Claire Mildren knows that she has a rare opportunity to be part of history.
On Jan. 20, the high school senior will join classmates in Washington, D.C. and watch — in person — as Republican Donald J. Trump takes the oath of office to become the country’s 45th president.
“I’m excited to support the new president,” said Mildren, 17, a senior at All Saints’ Episcopal School in Fort Worth. “It will be a historic moment that I can reflect on for the rest of my life.”
Mildren and more than three dozen classmates are among the multitudes of North Texans preparing to journey to D.C. to attend the inauguration, inaugural parade or the many balls and parties held to celebrate the beginning of a new presidential term.
Mildren, who voted for Democrat Hillary Clinton in her school’s mock election, said she knows she will be front and center for a key moment in history.
“I’m expecting an eye-opening ceremony that will remind people of the unity of our nation.”
This ceremony follows what was an over-the-top controversial election year that touched on illegal votes, recounts, threats to the Electoral College and Russian influence as Trump won the Electoral College vote and Clinton won the popular vote.
Interest appeared to grow recently for Trump’s inaugural ceremonies — which involve Mark Burnett, the producer who worked with Trump on The Apprentice — as the president-elect traveled around the country thanking voters for their support in the election and continued making political appointments.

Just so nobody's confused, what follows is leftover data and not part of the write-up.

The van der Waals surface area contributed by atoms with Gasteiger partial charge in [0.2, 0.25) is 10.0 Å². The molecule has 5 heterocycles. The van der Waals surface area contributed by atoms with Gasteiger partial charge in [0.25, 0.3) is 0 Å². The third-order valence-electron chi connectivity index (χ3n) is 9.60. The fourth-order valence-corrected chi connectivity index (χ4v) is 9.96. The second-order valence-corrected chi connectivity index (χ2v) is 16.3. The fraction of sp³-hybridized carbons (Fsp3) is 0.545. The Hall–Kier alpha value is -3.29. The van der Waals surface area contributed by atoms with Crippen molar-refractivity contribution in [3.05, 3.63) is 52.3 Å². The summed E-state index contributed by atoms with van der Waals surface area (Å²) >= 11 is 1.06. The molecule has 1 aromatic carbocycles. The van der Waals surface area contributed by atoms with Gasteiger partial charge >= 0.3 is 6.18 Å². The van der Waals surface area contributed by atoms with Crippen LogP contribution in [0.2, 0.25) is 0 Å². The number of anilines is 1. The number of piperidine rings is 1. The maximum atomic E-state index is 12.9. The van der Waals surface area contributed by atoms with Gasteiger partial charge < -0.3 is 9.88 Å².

“I’m eager to see people come together to support the peaceful transfer of power,” said Eric Whitfield, another 17-year-old All Saints’ senior traveling to the inauguration with classmates and teachers. “I think this will be a good opportunity to meet politicians and other young people who have a professional mindset.”
Ann Baldwin, who heads All Saints’ history department, will be one of four teachers guiding this field trip, which will include the inauguration, inaugural parade, concerts, an inaugural ball and visits to the Capitol, museums, monuments, memorials and Arlington National Cemetery.